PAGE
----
These practices, the Advisory Group concluded, will help ensure that fund directors continue to effectively represent the interests of fund shareholders. The recommendations are focused on practices that enhance the structure and operations of fund boards. The Advisory Group concluded that the adoption of practices that enhance the overall independence and effectiveness of fund boards will help assure that individual issues are addressed and resolved in the best interests of America’s 77 million mutual fund investors.


Listed below are the practices that the Advisory Group is recommending to investment company boards of directors.

The Advisory Group recommends that:

  • At least two-thirds of the directors of all investment companies be independent directors.
  • Former officers or directors of a fund's investment adviser, principal underwriter or certain of their affiliates not serve as independent directors of the fund.
  • Independent directors be selected and nominated by the incumbent independent directors.
  • Independent directors establish the appropriate compensation for serving on fund boards.
  • Fund directors invest in funds on whose boards they serve.
  • Independent directors have qualified investment company counsel who is independent from the investment adviser and the fund's other service providers; and that independent directors have express authority to consult with the fund's independent auditors or other experts, as appropriate, when faced with issues that they believe require special expertise.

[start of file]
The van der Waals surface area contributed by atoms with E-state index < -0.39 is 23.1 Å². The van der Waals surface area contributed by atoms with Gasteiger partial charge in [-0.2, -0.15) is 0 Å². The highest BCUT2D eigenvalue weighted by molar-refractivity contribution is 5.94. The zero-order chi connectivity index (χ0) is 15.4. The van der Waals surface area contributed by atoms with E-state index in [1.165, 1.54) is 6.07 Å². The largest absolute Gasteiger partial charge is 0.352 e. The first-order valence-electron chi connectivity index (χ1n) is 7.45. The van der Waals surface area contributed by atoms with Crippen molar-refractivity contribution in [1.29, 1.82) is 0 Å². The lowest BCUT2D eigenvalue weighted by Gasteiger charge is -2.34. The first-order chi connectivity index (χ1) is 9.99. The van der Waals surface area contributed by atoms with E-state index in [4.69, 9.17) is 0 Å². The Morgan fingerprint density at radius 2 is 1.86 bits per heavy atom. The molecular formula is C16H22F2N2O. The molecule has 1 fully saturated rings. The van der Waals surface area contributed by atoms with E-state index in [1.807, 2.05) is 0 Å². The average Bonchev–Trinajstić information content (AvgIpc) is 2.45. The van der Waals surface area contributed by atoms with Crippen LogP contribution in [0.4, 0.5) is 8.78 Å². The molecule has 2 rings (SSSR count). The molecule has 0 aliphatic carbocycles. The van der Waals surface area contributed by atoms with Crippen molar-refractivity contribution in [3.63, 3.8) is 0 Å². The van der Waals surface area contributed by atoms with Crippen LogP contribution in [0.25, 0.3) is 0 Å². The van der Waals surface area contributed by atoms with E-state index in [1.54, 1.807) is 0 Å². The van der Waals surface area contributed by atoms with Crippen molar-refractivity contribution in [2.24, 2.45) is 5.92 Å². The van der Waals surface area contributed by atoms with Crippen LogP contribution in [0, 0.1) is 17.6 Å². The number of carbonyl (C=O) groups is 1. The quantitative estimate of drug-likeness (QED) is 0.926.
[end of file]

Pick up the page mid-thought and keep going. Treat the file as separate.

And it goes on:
• Independent directors complete on an annual basis a questionnaire on business, financial and family relationships, if any, with the adviser, principal underwriter, other service providers and their affiliates.
  • Investment company boards establish Audit Committees composed entirely of independent directors; that the committee meet with the fund's independent auditors at least once a year outside the presence of management representatives; that the committee secure from the auditor an annual representation of its independence from management; and that the committee have a written charter spelling out its duties and powers.
  • Independent directors meet separately from management in connection with their consideration of the fund's advisory and underwriting contracts and otherwise as they deem appropriate.
  • Independent directors designate one or more "lead" independent directors.
  • Fund boards obtain directors' and officers'/errors and omissions insurance coverage and/or indemnification from the fund that is adequate to ensure the independence and effectiveness of independent directors.
  • Investment company boards of directors generally be organized either as a unitary board for all the funds in a complex or as cluster boards for groups of funds within a complex, rather than as separate boards for each individual fund.
  •  Fund boards adopt policies on retirement of directors.
  •  Fund directors evaluate periodically the board's effectiveness.
  •  New fund directors receive appropriate orientation and all fund directors keep abreast of industry and regulatory developments.

June 1999